Tibet: PLA’s frequent trainings with live ammunitions
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Issue Net Edition | Date : 03 Sep , 2014

In March, The Times of India reported that the Indian Army is “fast running out of ammunition”.

The daily affirmed: “Tanks and air defence units, artillery batteries and infantry soldiers are all facing the crunch. The Army is, obviously, tight-lipped on the ammunition shortage. But a simple calculation reveals that at present, it may not have enough ammunition reserves to sustain a full-fledged war for even 20 days.”

War wastage reserves (WWR) should be enough for 40 days of intense fighting, with 21 days earmarked for ammunition with shorter shelf-life.

The then Chief of Army Staff, General Bikram Singh had stated that “if there is proper budgetary support for the new ammunition roadmap, the Army should have 50 per cent WWR and three years of training ammunition by 2015.”

It does not seem the case in China where the PLA is conducting frequent trainings with live ammunitions.

China’s Ministry of Defence published photos of “a scene of the heavy artillery in the joint drill. The tank battalion of an armored regiment under the Xinjiang Military Area Command (MAC) of the Chinese People’s Liberation Army (PLA) conducted a joint drill on a snow-covered plateau on August 31, 2014.”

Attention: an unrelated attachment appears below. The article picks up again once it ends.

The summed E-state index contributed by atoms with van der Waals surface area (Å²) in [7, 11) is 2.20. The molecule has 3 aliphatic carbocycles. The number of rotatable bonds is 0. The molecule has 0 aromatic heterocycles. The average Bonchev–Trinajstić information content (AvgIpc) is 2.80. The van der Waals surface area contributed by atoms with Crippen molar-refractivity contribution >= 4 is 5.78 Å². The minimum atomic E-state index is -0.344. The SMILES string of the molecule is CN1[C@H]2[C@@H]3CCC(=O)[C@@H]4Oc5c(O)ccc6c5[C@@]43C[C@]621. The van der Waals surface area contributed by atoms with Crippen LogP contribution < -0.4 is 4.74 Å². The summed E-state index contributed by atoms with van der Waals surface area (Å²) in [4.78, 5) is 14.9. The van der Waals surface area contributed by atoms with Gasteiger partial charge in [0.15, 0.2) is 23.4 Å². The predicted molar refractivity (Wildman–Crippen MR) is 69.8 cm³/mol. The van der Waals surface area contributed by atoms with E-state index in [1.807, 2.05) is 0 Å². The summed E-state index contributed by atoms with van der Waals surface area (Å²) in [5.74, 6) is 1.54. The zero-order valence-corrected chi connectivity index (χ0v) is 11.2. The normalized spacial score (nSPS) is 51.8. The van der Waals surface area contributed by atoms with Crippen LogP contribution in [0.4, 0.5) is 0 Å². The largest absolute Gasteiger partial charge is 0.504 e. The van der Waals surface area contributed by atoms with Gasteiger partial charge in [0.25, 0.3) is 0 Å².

The caption under a picture is “a tank group is about to set out. The tank battalion of an armored regiment under the Xinjiang Military Area Command (MAC)”. Another picture is described as “a tank group is firing at the target.”

The photos seem to have been taken in the Aksai Chin region, opposite Ladakh.

Obviously there is no lack of ammunitions in China. Another example: between August 24 to 29, China hosted a ‘Peace Mission 2014’ with other States of the Shanghai Cooperation Organization (SCO). Held at Zhurihe training base in Inner Mongolia, it is the largest joint military drill ever organized by China, according to Yang Yujun, a Chinese Defense Ministry spokesperson.

Officially, the drill aims at countering ‘terrorist forces’, particularly the East Turkistan Islamic Movement, based in Xinjiang (and trained in Pakistan).

Yang stated that the exercise played an important role in deterring the ‘three evil forces’ of terrorism, separatism and extremism, safeguarding regional peace and stability and improving the military’s ability to coordinate the fight against terrorism.

Here again training with live ammunitions was displayed.

On the Eastern ‘Indian’ front, north of the McMahon line, regular trainings are also being held.

The People’s Daily shows some new amphibious vehicles recently introduced in the  PLA, and used for the first time for military exercises in the Tibet Military District of Chengdu Military Area Command.


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The views expressed are of the author and do not necessarily represent the opinions or policies of the Indian Defence Review.

About the Author

Claude Arpi

Writes regularly on Tibet, China, India and Indo-French relations. He is the author of 1962 and the McMahon Line Saga, Tibet: The Lost Frontier and Dharamshala and Beijing: the negotiations that never were.

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